Varner III – I pray for equality & social justice

by | Jun 2, 2020 | 0 comments

Harold Varner III via Google Images

Bernie McGuire

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PGA Tour star Harold Varner III has hit out at the widespread civil unrest in the U.S., following the police killing of George Floyd.

The 29-year old posted a very emotional 632-word statement via his Twitter account praying for equality, justice and unity following the Minneapolis Police killing of Floyd.

Varner III began by saying: “To whoever wants to listen, I have so much I want to say.”

“Here’s the obvious: George Floyd should still be alive. This was a senseless killing – a murder – and, to me, an evil incarnate.”

“But life is more nuanced than just a simple statement, and if there is one thing that is emblematic of today’s society, I think it’s that we constrict ourselves to a single-minded thought.

“But that ain’t life. You can be against a cop savagely killing a man and also have the perspective to say that burning businesses and police stations is wrong … we must allow ourselves to go beyond this one-or-the-other mentality.”

In his statement, Varner III also criticised the media for exacerbating the situation “for whatever motives they have – by implicating one side of a story”.

And he added: “In my heart, I know we have a country filled with good people. It’s time to start recognising that.”

TV pictures, for a fourth night running, continue to tear at the heartstrings of a country reeling from the deaths of more than 100,000 from the COVID-19 pandemic while the awful sight of police having to use tear gas and rubber-bullets to clear a path for a pathetic US President in Donald Trump to cross the street from the White House for a publicity photo shoot in front of a church has again led to outcry.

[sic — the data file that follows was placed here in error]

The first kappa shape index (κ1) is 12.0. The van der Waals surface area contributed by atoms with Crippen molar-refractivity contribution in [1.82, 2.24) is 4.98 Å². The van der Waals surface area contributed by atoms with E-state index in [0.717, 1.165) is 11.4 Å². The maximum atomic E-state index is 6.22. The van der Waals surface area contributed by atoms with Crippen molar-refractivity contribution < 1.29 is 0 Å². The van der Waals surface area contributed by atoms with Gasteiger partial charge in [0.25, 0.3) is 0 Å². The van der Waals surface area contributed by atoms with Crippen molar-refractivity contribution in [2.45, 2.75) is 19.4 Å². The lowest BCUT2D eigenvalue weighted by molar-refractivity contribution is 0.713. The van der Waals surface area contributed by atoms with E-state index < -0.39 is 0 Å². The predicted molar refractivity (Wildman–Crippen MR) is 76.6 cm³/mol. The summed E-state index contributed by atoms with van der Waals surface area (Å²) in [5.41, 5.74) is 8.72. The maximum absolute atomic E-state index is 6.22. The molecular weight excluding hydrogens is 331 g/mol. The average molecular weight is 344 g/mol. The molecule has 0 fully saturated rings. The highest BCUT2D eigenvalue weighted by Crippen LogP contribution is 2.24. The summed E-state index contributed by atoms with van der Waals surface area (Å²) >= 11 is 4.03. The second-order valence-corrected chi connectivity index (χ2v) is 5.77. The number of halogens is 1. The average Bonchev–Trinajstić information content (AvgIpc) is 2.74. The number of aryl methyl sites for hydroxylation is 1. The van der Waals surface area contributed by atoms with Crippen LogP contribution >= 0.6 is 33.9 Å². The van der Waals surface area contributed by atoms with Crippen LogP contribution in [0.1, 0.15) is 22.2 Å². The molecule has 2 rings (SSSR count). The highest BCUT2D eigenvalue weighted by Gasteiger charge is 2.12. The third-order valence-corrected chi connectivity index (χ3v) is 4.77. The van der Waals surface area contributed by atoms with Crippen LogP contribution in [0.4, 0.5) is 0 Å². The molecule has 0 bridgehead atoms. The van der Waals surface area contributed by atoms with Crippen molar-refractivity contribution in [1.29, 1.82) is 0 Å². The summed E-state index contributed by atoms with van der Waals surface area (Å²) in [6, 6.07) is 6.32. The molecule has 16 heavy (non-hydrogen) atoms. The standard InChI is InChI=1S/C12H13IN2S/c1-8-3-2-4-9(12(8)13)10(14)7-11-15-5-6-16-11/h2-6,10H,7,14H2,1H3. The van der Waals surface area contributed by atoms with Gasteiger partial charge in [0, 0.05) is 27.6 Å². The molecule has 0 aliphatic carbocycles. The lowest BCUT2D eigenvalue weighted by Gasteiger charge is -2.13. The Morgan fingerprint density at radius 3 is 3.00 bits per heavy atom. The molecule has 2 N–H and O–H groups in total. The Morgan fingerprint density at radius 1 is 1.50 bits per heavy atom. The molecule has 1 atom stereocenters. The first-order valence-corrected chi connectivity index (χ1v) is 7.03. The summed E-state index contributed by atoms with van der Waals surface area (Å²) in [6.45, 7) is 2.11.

The fact Trump held the bible upside down just shows what a continuing laughing stock he has become. Little wonder then Varner described how single-minded thought can get people “stuck” while protests and police relations devolve into violence but, like all civil-minded persons, he deplores the countrywide looting.

“Yes, the cop acted in the most horrific of ways,” he added.

“No, not all cops are like that. Yes, people are rightly angry. No, we don’t need to loot to make our point. In my heart, I know we’re a good country filled with good people. It’s time we start recognizing that.”

There is a lot of beauty and love in this world. I pray for equality & social justice as we all so desperately deserve that in this day and age. I pray for humanity even more because regardless of color, WE need each other to make that change. Stay safe. Love you guys.”

PGA Tour Chief responds

According to a memo obtained by Golf Channel, PGA Tour commissioner Jay Monahan addressed his staff via email Monday about his organisation being “part of the solution.”

The memo was also to be sent out to PGA Tour players on Tuesday, according to a source.

“This past weekend, I – like many of you, I’m sure – spent a lot of time trying to understand and process the civil unrest that has engulfed many cities across the United States, following the tragic death of George Floyd in Minneapolis.

“The hardships and injustices that have and continue to impact the African-American community are painful to watch and difficult to comprehend. And as a citizen of this country and a leader of this organization, I must admit that I’m struggling with what my role should be. But I’m not giving up.”

Monahan went on to say that he had engaged in several “emotional” conversations with colleagues and friends in the black community who showed him that “sometimes listening and making a commitment to understand are the only things you can offer, and that’s OK.”

“We might not know exactly what to do right now but we shouldn’t be deterred. We should communicate and learn. We should talk to our family, friends and colleagues in an open and compassionate way. We should grow as individuals and as an organization. And, most importantly, we should demand better.”

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